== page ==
Alice Hausman on Measuring Community -Defined Indicators of Success

I am Alice Hausman, a professor of Public Health at Temple University. I have been working as a community based participatory research (CBPR) evaluator of youth violence prevention initiatives in urban environments for many years.

Lesson Learned:

  • Involve the Community in Identifying Measures and Data. As part of the participatory evaluation planning process, I always ask community participants to define their vision of program success. But I take it one step further by looking for data that might actually measure these community-defined outcomes. The process of working with community partners to identify measures and data has been as rewarding as just asking what success would look like.

Hot Tips

  • Use available data sources in partnership with the community. One community collaborative I worked with identified available data sets and survey opportunities they could use to evaluate their programs.  In another project, a randomized community trial of a multi-level violence prevention program, we found that the standardized psychometric tools being used by the evaluation trial could be used to measure community-defined constructs, such as “showing kids love”, after reconfiguring the items through a participatory review process.
  • Remind yourself of the value of community-evaluator partnerships.  In our case, the indicator itself was insightful about the community’s perception of social and relationship factors related to preventing youth violence. But the actual process of discussing the instruments and constructs was rewarding for all parties. The academic researchers learned more about the lived experience of their community partners who learned more about measurement development and psychometric research.
  • Don’t hesitate to collaboratively develop new measures Another important outcome of the process of identifying existing data to measure community ideas was the realization that new measures and data might be needed to accurately capture the constructs defined by the community. While our community partners were initially concerned with the burden of adding new questionnaires, their views shifted somewhat after seeing that the benefit of being able to actually measure community defined constructs would outweigh the risks of more surveys.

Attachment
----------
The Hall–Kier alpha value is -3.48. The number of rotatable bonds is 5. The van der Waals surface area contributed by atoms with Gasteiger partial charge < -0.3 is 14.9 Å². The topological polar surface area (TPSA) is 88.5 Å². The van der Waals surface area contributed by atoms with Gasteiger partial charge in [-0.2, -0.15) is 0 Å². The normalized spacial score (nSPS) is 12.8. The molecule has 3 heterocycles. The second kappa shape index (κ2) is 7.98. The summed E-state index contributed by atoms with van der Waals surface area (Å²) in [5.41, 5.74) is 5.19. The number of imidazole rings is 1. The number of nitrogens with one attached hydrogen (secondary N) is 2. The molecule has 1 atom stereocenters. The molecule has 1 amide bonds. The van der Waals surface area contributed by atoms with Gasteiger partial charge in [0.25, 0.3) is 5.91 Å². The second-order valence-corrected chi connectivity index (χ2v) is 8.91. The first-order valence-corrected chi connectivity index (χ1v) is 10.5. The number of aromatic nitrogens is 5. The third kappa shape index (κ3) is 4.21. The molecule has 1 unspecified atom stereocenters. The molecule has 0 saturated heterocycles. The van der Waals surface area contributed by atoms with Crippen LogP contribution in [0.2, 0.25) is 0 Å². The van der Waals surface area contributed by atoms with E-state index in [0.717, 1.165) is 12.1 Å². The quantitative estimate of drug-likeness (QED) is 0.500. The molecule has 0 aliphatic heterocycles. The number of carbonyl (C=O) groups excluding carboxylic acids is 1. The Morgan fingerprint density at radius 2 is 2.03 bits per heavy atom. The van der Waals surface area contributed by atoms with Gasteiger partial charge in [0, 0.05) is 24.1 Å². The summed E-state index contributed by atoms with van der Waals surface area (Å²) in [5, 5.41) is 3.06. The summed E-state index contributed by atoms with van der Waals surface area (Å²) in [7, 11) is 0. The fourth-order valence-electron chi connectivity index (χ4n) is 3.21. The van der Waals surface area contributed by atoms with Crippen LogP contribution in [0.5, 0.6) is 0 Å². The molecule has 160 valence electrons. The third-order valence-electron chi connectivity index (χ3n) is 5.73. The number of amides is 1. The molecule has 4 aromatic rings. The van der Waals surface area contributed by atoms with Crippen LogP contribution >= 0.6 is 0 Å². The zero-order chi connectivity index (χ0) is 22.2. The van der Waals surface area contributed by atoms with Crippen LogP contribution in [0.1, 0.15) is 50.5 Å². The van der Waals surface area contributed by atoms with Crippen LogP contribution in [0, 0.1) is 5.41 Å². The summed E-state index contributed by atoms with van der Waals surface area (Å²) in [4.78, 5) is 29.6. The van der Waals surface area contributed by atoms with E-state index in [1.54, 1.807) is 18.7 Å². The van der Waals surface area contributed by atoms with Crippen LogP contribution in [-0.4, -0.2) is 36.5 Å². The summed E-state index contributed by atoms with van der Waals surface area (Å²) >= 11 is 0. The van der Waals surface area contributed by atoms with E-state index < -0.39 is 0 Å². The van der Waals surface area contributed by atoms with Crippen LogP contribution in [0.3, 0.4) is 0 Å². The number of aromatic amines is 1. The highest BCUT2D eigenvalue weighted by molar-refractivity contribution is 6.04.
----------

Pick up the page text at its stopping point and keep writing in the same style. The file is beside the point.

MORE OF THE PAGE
Rad Resource:

Get Involved:  I would love to hear from others who have done work in this area. We can compare notes on indicators and measures and possibly find ways to make measuring community-defined outcomes as routine as measuring outcomes defined by funders.

Do you have questions, concerns, kudos, or content to extend this aea365 contribution? Please add them in the comments section for this post on the aea365 webpage so that we may enrich our community of practice. Would you like to submit an aea365 Tip? Please send a note of interest to aea365 is sponsored by the American Evaluation Association and provides a Tip-a-Day by and for evaluators.

2 thoughts on “Alice Hausman on Measuring Community -Defined Indicators of Success”

  1. Hi Alice,

    Thanks for the great post. It’s really good to see instances like this of participation-based indicator generation. You might find a paper I’ve co-written with Meg Satterthwaite on the challenges of generating meaningful human rights indicators to be of interest: “Measuring Human Rights: U.N. Indicators in Critical Perspective,” available at:

    There’s some interesting work going on through the American Association for the Advancement of Science too, specifically their “Scientific Responsibility, Human Rights and Law Program”

    I’d be very interested in helping out with any initiative designed to, as you put it, “make measuring community-defined outcomes as routine as measuring outcomes defined by funders.” Do get in touch if you think I can be of assistance.


  2. Alice, it seems that what you’re doing is creating a “Line of Sight” diagram. I first learned about this concept from Marnie Mason, a well known quality improvement consultant. A community indicator is your long-term measure but the line of sight allows program/agency staff to construct a diagram about how what they do and what they measure in the short-term contributes to intermediate and longer-term outcomes. Here’s an example from public health: We inspect restaurants (# of inspections/process measure) SO THAT conditions in restaurants don’t create unsafe food (# of critical violations/outcome measure) SO THAT the public is sold food that is safe to eat (% of critical violations that are corrected within 24 hours/intermediate outcome) SO THAT there are fewer incidents of food borne illness (indicators: rates of food borne illnesses, a long-term outcome) that many different organizations and individuals within the community work towards achieving. This is similar to a logic model but much more concise and really focused on making sure that whatever each community member is working on they know how it contributes to those community-level indicators. This is also along the lines of the results-based accountability work of Mark Friedman (Los Angeles County Public Health uses his model) and so does the City of Bellingham and Whatcom County Health Department where I work. I’m currently taking the AEA eStudy offering on social network analysis as another important way to measure community partnership work. Thanks for your great post.

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